Of course, part of the fun of nesting dolls is that the traditional ones are often painted the same, so there is the delight of progressive miniaturisation (you know, the way smaller versions of things are always appealing?) As a child, I always most loved the tiniest doll, and I preferred the sets where she was (almost) as beautifully detailed as the largest mother-of-mothers.
For a beautifully eclectic and international collection of nesting dolls, click here to visit Ingrid's Nesting Doll site.
There are classic, realistic owls, like this beautiful set by Terry Savage, creating an odd family of a Snowy Owl, a Great Horned Owl, a Barn Owl, a Screech Owl and a little Saw Whet Owl still sitting in his eggshell (how cute!)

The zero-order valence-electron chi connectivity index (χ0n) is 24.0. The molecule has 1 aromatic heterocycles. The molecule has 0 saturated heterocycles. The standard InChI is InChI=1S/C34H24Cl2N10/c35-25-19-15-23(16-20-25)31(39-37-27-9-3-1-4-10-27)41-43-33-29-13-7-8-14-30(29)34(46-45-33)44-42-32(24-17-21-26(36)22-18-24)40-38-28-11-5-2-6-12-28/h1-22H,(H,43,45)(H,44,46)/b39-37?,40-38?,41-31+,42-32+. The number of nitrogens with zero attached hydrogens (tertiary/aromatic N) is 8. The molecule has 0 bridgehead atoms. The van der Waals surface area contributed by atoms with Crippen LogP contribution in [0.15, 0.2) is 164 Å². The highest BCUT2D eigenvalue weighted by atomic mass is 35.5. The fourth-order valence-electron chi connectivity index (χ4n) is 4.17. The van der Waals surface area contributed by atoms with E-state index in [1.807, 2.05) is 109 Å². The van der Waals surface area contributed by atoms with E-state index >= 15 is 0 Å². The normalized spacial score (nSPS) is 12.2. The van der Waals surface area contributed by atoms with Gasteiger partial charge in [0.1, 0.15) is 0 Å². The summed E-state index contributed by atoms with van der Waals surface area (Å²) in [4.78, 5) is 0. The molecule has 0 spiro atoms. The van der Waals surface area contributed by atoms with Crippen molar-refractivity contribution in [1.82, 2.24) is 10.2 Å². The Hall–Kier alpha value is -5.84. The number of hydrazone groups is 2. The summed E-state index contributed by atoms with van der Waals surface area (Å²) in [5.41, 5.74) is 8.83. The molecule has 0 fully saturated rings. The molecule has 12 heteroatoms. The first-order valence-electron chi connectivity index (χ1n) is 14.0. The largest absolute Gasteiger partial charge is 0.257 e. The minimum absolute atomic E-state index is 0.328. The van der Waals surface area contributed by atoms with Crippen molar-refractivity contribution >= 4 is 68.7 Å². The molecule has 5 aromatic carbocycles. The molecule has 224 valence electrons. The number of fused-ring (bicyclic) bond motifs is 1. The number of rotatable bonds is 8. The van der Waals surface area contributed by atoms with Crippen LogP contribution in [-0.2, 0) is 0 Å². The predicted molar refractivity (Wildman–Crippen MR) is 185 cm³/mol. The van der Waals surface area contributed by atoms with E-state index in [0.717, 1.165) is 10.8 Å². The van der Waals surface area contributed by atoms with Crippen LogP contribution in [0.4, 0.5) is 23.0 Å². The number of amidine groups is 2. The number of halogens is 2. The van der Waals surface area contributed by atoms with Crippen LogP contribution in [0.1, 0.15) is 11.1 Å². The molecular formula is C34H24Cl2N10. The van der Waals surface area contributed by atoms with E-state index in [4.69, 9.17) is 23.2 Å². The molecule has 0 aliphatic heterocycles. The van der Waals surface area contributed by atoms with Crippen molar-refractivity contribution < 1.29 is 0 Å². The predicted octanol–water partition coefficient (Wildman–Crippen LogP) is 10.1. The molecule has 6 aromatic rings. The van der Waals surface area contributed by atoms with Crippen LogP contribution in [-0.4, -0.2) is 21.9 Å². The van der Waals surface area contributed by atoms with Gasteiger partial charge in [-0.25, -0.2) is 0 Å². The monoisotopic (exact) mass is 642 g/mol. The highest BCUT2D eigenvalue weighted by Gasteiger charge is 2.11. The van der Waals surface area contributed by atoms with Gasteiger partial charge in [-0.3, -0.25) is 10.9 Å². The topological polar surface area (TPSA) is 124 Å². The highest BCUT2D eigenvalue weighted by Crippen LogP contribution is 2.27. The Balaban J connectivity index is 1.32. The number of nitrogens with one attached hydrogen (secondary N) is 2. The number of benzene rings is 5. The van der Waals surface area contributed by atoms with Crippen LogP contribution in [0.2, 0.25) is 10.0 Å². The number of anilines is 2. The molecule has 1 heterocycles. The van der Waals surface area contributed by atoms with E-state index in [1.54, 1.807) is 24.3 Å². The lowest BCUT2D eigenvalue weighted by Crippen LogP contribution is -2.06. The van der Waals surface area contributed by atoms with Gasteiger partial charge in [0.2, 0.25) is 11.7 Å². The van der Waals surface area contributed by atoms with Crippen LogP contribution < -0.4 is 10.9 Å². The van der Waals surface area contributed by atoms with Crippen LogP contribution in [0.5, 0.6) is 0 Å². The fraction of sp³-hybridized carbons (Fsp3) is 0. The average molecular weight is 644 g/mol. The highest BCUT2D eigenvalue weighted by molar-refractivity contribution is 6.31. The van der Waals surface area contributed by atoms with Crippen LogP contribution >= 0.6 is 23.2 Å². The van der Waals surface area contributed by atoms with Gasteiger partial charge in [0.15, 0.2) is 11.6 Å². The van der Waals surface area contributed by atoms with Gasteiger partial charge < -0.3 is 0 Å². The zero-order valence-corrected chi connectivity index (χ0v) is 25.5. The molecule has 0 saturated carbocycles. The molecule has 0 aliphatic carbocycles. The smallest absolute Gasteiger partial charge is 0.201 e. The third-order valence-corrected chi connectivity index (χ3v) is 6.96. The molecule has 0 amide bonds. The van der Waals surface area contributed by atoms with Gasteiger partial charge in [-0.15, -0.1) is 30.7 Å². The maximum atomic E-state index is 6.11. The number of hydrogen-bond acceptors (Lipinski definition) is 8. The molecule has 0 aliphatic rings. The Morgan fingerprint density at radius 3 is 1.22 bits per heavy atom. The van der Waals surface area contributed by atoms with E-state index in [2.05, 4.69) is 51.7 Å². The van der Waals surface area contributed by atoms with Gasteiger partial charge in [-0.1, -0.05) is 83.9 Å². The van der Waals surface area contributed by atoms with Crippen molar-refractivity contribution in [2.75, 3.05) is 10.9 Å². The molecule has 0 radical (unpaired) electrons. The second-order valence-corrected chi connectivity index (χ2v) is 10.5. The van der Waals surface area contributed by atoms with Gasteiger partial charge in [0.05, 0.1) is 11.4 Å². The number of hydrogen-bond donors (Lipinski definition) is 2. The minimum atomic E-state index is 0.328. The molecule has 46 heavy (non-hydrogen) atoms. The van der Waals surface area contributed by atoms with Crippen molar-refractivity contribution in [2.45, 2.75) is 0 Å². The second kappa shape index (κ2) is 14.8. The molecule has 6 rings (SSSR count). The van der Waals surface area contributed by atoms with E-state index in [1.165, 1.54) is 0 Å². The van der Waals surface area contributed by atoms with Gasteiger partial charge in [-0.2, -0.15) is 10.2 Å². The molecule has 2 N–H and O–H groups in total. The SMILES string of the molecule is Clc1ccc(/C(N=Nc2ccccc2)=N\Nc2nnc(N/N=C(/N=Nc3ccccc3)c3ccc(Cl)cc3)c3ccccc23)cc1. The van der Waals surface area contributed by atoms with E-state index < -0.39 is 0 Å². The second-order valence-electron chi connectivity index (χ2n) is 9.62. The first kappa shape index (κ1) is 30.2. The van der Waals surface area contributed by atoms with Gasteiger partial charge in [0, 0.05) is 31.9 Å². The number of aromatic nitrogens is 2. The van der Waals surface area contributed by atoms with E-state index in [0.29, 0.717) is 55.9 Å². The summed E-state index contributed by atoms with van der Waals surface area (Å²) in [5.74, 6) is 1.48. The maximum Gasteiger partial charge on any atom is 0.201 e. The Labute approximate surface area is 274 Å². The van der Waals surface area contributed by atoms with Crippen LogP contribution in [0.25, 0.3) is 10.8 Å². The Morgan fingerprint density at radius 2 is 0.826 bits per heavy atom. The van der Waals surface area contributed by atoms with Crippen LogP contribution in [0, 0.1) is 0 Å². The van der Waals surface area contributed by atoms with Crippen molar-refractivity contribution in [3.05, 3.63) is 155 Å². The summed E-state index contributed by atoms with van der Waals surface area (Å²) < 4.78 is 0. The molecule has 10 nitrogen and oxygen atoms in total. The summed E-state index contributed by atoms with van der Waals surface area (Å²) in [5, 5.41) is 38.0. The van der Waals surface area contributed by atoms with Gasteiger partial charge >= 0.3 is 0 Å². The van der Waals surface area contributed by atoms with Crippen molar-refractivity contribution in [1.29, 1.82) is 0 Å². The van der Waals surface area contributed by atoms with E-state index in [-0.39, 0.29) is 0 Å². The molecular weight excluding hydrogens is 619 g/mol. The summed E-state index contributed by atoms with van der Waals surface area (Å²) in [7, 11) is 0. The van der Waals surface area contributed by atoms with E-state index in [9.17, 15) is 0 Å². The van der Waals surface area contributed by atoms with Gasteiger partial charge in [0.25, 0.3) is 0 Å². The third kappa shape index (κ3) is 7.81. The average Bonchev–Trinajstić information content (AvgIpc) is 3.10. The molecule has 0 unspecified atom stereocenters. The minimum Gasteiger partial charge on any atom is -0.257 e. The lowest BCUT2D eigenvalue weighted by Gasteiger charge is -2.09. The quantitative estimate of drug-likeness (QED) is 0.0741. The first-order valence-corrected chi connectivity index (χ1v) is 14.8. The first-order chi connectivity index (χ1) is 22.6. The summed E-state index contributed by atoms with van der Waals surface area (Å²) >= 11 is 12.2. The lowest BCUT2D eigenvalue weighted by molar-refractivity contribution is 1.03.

There are also strange, stylised owls, like these ones, which seem to capture an atmosphere of Russian folkiness with the use of black/gold colours, lace, tree imagery and a spooky skeleton as the final doll.
I discovered a whole world of extraordinary matryoshka artists, like Irina Troitskaya, who creates all kinds of dream-like animals in the form of nesting dolls. If only I could discover what was inside these owls...
I also love this set found in My Owl Barn's Flickr photostream: the funky, slighly 70s colours and forms and the characterful owls with big, stylised features are so appealing. Unfortunately I haven't been able to find out any more information about them so far. I'll update if I do.
*update* These amazing owls are from Things With Wings. You can find out more about them in this interview.
Finally, I'm not the only one in our household to be fascinated. Baby owl plays with his "poupée russe" (Russian doll) every day at the moment. He especially loves it when he opens a doll and a smaller one leaps out, it makes him laugh!